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Home » Archives » January 2005 » Temporarily on Break

Temporarily on Break

Saturday, January 8, 2005 Posted: 12:38 AM JST

Dear readers,

Right after the tsunami hit on December 26th, I travelled to Sri Lanka to cover the disaster. I ended up in the middle of the disaster area and got little sleep. Since yesterday I have been in Bangkok spending my days preparing for Aceh, Indonesia. Visa, satellite phone, maps, food, medicine, vaccinations, that sort of thing. Early Sunday morning I am off to Aceh. I am not sure yet when I return to Japan and regular working days, but It may be another 2 weeks. This disaster is huge and keeps me unbelievably busy.

I have not forgotten you, but as I work alone I am unable to do the blog and newsletters during the tsunami coverage. The newsletter however will continue as soon as I have finished this coverage. My sincerest apologies for the inconvenience this causes.

Unfortunately I lost a friend who was on vacation in Thailand. For those of you that have been affected by this calamity in one way or another, I offer my deepest sympathies. These are the worst of times, these are also the best of times. The world is pulling together like it hasn't for a long time. Let's hope that some good may grow out of all this misery.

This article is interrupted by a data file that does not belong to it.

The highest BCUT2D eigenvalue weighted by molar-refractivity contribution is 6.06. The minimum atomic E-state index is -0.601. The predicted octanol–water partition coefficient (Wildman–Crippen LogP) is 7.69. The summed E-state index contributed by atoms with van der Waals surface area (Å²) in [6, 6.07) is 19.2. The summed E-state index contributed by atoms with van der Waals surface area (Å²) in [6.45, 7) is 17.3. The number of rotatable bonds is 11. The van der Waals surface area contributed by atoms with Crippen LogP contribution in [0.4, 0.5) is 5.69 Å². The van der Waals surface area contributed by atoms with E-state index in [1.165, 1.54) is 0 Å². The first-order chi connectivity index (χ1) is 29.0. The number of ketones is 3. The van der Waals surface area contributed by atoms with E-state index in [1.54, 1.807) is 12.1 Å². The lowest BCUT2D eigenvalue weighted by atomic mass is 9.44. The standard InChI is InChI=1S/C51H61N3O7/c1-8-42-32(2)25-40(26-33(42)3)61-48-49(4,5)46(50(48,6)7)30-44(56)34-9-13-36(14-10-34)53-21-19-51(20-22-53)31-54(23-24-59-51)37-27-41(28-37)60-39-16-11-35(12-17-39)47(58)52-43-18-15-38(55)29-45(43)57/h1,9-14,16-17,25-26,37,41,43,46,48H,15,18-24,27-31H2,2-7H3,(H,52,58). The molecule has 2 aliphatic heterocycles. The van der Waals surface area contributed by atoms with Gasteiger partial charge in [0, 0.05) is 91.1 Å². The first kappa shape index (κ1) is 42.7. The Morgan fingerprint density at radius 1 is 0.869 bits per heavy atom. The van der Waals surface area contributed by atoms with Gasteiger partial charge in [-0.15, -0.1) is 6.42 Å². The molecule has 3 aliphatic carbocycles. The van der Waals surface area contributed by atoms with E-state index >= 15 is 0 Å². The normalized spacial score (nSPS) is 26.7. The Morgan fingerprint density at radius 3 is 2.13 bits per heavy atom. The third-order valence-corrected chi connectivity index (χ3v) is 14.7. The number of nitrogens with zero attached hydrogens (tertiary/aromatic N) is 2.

For this year, that has begun so badly, I would still like to wish you the very best that life can offer. Life is a fragile treasure, cherish it carefully.

*   *   *



1 comments so far post your own

1 | At 08:28am on Jan 18 2005, Eelco wrote:
I'm very sorry to hear about the loss of your friend, and my heart goes out to everyone who has been affected by the tsunami disaster.

I too know someone who was in Thailand during the disaster, fortunately both he and the people around him are unhurt.

I wish you and everyone else all the best through these harsh times.
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The now legendary Sir Ernest Mason Satow (1843-1929) was a member of the British legation in Tokyo for twenty-one years. This classic book is based on the author's detailed diary, personal encounters, and keen memory. In it, Satow records the history of the critical years of social and political upheaval that accompanied Japan's first encounters with the West around the time of the Meiji Restoration. Fascinating.
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